Malpractice Issues #7 in CRT Planning – Vaughn W. Henry

Sometimes it’s interesting to sit in the back of the room during a seminar on advanced estate planning and listen to concepts. It’s a great way to learn and observe presentation skills in order to make my own workshops easier to understand.  Unfortunately, some folks doing these seminars have only a loose grasp on the nuances of how charitable trusts really function; as a result, often learn what not to do.


In one memorable session, a stockbroker was pitching the CRT as a “capital gains by-pass trust” and told his audience that when clients contribute appreciated assets to a CRT they can completely avoid tax.  Then he suggested that the best replacement asset would be a bundle of tax-free municipal bonds.  His thinking was that by using a tax-free bond it would generate only tax-free income for the income beneficiary. 


The broker believed income from the CRT was tax-free “because, after all, it bypasses capital gains.”  In reality, the CRT only defers capital gains since annual payments are still taxed to the income beneficiary under the 4-tier fiduciary accounting system.  Using the broker’s proposed scenario of swapping $1 million of appreciated assets for tax-free income, the eventual payout on a 5% CRAT funded with appreciated stock or land with $100,000 of basis would result in eighteen years of payments taxed at 20%. Why? The unrealized capital gains have to be distributed and taxed before any tax-free income can be distributed.  The problem with investing in a tax-free bond portfolio is that the potential for growth is severely compromised in order to obtain the illusory goal of tax-free income.  In other words, it’s just plain dumb.  Plus, the IRS disqualifies any CRT where the trustee is obligated to use a tax-free bond or where any restrictive investment policies exist[Reg.1.664-1(a)(3)]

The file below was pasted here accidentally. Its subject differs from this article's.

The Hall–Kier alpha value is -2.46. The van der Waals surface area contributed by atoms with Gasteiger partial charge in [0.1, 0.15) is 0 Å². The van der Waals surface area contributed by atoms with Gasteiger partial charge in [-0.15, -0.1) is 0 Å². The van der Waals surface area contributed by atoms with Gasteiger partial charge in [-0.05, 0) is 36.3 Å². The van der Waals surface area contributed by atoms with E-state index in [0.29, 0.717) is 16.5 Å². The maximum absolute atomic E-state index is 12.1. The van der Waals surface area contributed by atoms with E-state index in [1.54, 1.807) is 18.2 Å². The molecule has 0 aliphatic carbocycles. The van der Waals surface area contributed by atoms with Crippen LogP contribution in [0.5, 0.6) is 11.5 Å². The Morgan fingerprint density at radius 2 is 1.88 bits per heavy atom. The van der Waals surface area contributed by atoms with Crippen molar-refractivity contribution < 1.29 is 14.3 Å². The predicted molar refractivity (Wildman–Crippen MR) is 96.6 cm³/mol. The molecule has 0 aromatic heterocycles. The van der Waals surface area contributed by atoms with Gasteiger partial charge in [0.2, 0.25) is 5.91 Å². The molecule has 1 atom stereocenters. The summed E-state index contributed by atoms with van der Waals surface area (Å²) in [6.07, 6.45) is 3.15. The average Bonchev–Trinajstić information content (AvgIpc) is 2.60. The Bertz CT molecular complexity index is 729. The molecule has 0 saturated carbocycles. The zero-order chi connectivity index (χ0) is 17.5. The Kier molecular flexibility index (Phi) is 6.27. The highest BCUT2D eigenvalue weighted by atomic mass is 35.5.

How do these misconceptions get a foothold?  Many professional advisors, despite all their talk about vast CRT experience, have never actually worked around a §664 CRT.  While most advisors have experience with the thousands of pension plans and millions of clients setting aside money in retirement plans, few have seen, much less understand, a split-interest CRT. 


As it turns out, the most reliable measure of client satisfaction with charitable planning is related to their advisors’ experience and level of sophistication.* 







The latest IRS data* on charitable remainder trusts lists only 85,000 active trusts filing required paperwork, most under $500,000 in value.  That’s not many trusts created since 1969, the first year that charitable remainder trusts were recognized.  With so few CRT’s in existence, it is difficult to obtain experience.  Nonetheless, after attending a short course, too many advisors profess expertise.  In reality, their new love of CRT’s has more to do with selling life insurance, annuities, or reinvesting assets in the market.  Whenever product is pushing process, the client is the one harmed. And, any advisor who does not put the client’s needs ahead of commissions, billable hours, or fees, should make sure his or her malpractice coverage is paid up.